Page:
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Archive for the ‘meze’ Category

Bento #352

Red Couscous salad with cucumber, onion and parsley, fried halloumi pieces on more parsley and watermelon for dessert.

This is my own box. Somehow it was hard to photograph it tonight.

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Bento #320

Big box (foreground): bell pepper stuffed with feta, olives, cherry tomato, chocolate, mouhammara, eggplant spread and some parsley and lettuce as decoration.
Small box (background): Tabbouleh, more olives, feta with black pepper and another cherry tomato.
Iranian flatbread on the side.

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I have to admit: I’m actually not the grain fanatic in my family. That would be my mother. She’s the one who always brought home interesting new grains to try instead of rice and still does. Now that I no longer live at home, I still sometimes get some strange new sorts of grain from her (when I visit, or in a packet…). And recently, I’ve also started to go from my usual “oh-no-boiling-rice-woud-take-too-long-let’s-have-pasta” attitude over to tasting more healthy and delicious sorts. There really is so much more than rice and wheat! (Nothing wrong with the two, though.)

So, it’s with pride I announce a new series on WereRabbits: Grain reviews!
Each episode will review a different type or variety of food grain, some of its background, my own opinion and my favourite recipe for it.

So let’s start with… (drumroll please)

Bulgur!
Something simple and not too exotic for the first installment of this series.

Made from durum wheat, Bulgur is a staple food in most middle eastern countries. The whole grain is parboiled, then cut, and the bran removed (except in the case of wholewheat bulgur, which I will review separately when I get my hands on a packet). Usually, you can get several different cut sizes, and any supermarket I’ve been to that has a middle-eastern section has at least a coarse and a fine variant.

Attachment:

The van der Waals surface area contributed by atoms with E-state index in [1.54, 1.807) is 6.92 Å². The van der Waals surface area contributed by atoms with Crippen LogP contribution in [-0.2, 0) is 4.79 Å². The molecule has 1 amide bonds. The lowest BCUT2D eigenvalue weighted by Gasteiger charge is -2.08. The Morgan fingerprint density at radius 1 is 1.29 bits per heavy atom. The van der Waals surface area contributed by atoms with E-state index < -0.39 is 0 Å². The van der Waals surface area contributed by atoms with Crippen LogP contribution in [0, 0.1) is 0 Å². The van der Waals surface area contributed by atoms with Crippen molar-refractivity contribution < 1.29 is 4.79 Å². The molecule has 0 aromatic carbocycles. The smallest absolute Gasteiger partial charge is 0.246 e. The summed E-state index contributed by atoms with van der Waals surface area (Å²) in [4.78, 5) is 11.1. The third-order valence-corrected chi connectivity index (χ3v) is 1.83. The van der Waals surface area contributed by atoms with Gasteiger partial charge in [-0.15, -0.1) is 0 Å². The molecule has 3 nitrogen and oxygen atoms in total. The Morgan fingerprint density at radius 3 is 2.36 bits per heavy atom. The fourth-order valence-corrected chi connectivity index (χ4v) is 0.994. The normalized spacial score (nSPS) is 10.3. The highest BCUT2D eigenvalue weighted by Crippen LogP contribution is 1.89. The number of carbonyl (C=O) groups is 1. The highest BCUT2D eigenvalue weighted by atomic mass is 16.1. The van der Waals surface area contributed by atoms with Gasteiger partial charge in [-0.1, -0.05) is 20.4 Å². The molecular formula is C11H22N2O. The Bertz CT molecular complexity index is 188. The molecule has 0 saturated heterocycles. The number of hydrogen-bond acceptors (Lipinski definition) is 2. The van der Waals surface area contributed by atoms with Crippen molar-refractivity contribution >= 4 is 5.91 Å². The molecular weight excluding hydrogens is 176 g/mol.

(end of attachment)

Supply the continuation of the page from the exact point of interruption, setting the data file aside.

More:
Like couscous (which is actually pasta and therefore not a proper grain at all), Bulgur can usually be prepared by adding salt, boiling water or stock and a bit of fat (butter or olive oil). However, some of the variants I have encountered (looking at you, SaltĂ„ Kvarn!) are somewhat tougher and actually need to be boiled for a few minutes to start soaking up the water properly. When that happens, what should you do? My tip: Just toss the bowl in the microwave for 1-2 minutes and you’ll be fine.
I am also informed that for salads, Bulgur is not supposed to be boiled at all but instead soaked for several hours. Call me a philistine, but I don’t have that kind of patience. My salads taste just as good with boiled Bulgur :)

So my opinion?
Bulgur is a great replacement for couscous in a lot of middle-eastern dishes if you want to add a bit more of that whole-grain healthiness. Sadly it also adds somewhat more dryness and crunchyness to the mix. If you are good with not having to balance that up with a lot of calories, power to you!
I like Bulgur in my bento boxes because it is a lot more filling than couscous while just as quick and no-frills to prepare. It’s also very cheap and readily available almost everywhere.

And my favourite recipe with Bulgur?

Tabbouleh!